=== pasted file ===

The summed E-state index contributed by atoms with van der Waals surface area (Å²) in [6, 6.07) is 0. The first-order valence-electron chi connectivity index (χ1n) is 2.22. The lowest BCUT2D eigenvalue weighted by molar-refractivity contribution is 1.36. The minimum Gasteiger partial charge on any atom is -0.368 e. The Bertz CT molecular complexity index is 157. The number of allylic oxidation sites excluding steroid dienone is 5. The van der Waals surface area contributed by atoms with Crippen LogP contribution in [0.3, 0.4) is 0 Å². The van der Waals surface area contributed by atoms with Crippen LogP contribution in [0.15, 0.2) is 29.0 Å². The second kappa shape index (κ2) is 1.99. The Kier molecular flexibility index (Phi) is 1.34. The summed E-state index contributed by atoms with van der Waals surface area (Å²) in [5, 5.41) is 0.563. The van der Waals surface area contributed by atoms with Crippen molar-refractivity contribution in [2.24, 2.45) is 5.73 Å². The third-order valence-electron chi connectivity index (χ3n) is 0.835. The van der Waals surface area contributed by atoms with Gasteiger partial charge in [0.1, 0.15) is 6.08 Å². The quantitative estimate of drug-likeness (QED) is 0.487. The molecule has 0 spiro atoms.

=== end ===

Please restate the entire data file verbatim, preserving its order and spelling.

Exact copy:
The summed E-state index contributed by atoms with van der Waals surface area (Å²) in [6, 6.07) is 0. The first-order valence-electron chi connectivity index (χ1n) is 2.22. The lowest BCUT2D eigenvalue weighted by molar-refractivity contribution is 1.36. The minimum Gasteiger partial charge on any atom is -0.368 e. The Bertz CT molecular complexity index is 157. The number of allylic oxidation sites excluding steroid dienone is 5. The van der Waals surface area contributed by atoms with Crippen LogP contribution in [0.3, 0.4) is 0 Å². The van der Waals surface area contributed by atoms with Crippen LogP contribution in [0.15, 0.2) is 29.0 Å². The second kappa shape index (κ2) is 1.99. The Kier molecular flexibility index (Phi) is 1.34. The summed E-state index contributed by atoms with van der Waals surface area (Å²) in [5, 5.41) is 0.563. The van der Waals surface area contributed by atoms with Crippen molar-refractivity contribution in [2.24, 2.45) is 5.73 Å². The third-order valence-electron chi connectivity index (χ3n) is 0.835. The van der Waals surface area contributed by atoms with Gasteiger partial charge in [0.1, 0.15) is 6.08 Å². The quantitative estimate of drug-likeness (QED) is 0.487. The molecule has 0 spiro atoms.